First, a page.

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The term "slander" refers to defamation of character that is spoken, whereas the term "libel" refers to the written word

By Tarus Balog
Posted Tuesday, October 8, 2013

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Pittsboro, NC - Having been on the Internet for a very long time (I was a geeky child and in many ways still am) it's always interesting to watch how people react to some of the unpleasant things this wonderful technology brings into our life.

As with most things modern, when people feel wronged they tend to, or at least think about, using the courts for satisfaction.

If you decide to do this, please look like you did your homework and use the proper terms. The term "slander" refers to defamation of character that is spoken, whereas the term "libel" refers to the written word.

So, you can't slander anyone on the chatlist unless you are reading it aloud down at Virlie's Grill.

As for bringing a suit against Gene, good luck. In traditional law, the publisher of libel is held to the same level of responsibility as the person who originally wrote it. In other words, if I write a false, defamatory statement and that statement is published in, say, the News and Observer, then the News and Observer can be held accountable for liable.

However, I can't sue the paperboy who brings me the paper. He is merely a distributor.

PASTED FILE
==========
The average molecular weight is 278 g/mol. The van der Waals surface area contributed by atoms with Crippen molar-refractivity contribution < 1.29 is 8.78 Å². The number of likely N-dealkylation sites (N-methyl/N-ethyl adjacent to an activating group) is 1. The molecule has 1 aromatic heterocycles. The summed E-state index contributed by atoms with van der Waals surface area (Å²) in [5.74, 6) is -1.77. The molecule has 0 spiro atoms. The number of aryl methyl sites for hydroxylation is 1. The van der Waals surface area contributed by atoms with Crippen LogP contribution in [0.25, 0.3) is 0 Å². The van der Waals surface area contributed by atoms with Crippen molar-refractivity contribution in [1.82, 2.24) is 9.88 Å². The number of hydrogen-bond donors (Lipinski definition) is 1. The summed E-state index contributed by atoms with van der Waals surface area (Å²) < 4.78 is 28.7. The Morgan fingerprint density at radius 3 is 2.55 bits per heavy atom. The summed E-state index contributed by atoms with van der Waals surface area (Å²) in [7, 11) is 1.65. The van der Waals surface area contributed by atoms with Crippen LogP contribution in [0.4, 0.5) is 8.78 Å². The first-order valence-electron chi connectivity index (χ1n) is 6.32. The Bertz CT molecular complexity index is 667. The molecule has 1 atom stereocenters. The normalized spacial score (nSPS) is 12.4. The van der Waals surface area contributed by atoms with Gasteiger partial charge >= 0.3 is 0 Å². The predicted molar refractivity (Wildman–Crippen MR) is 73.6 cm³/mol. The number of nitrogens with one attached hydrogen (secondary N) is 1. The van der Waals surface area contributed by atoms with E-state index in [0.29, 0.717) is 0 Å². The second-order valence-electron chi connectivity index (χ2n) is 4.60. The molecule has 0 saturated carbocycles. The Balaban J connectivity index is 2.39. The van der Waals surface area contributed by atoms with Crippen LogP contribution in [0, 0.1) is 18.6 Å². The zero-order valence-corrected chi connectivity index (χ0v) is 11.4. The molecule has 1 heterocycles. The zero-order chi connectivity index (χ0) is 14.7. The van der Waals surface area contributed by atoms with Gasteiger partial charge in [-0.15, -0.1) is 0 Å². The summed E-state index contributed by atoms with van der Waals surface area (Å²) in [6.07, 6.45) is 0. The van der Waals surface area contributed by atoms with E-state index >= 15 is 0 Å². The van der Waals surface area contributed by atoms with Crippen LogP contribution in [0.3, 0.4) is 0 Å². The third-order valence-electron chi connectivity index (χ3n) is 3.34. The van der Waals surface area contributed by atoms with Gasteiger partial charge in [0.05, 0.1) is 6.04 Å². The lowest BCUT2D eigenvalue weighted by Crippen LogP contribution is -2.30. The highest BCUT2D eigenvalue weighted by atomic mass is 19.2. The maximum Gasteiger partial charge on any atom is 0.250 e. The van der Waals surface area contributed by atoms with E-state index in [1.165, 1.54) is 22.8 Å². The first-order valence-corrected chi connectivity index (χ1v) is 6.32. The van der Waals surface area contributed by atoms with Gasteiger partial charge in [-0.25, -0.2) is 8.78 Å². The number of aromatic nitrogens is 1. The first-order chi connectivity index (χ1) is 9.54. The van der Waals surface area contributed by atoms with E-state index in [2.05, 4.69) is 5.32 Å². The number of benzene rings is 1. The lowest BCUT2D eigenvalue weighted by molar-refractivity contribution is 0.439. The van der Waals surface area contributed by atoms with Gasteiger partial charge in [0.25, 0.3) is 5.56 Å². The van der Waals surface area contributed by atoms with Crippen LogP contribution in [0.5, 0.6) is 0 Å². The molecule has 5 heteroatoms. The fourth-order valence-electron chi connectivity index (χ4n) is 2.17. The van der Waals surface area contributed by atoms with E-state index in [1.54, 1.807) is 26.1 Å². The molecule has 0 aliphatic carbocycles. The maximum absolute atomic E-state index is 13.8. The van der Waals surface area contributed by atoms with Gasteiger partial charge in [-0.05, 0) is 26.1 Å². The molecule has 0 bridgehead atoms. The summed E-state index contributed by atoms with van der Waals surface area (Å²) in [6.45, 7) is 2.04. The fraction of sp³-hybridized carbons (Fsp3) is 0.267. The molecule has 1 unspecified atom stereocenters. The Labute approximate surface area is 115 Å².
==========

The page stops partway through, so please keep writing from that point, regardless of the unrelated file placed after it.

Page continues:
The role of on-line services, such as the chatlist, was defined in a law called the Communications Decency Act, specifically section 230 [1]. Basically, it defines the service provider as a distributor. In fact, it is best for that provider if they don't edit anything they distribute, because depending on the amount of editing done that could move them into the realm of publisher.

Now, one of my complaints with Gene is the amount of editorial control he holds over this list. However, it's His list, his rules, and no one seemed interested when I created a competing list a few years ago (sniff). However:

"Courts have consistently held that exercising traditional editorial functions over user-submitted content, such as deciding whether to publish, remove, or edit material, is immunized under Section 230" so it looks like Gene is well within his rights to decide not to publish a post. As long as he is not significantly involved in the creation of the content he posts on this list, he is immune from defamation suits.

This doesn't protect the authors of posts, I should point out, but in the Internets there is a term called "Don't Feed the Trolls" [2]. The best way to kill a angry thread is to ignore it.


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The term "slander" refers to defamation of character that is spoken, whereas the term "libel" refers to the written word

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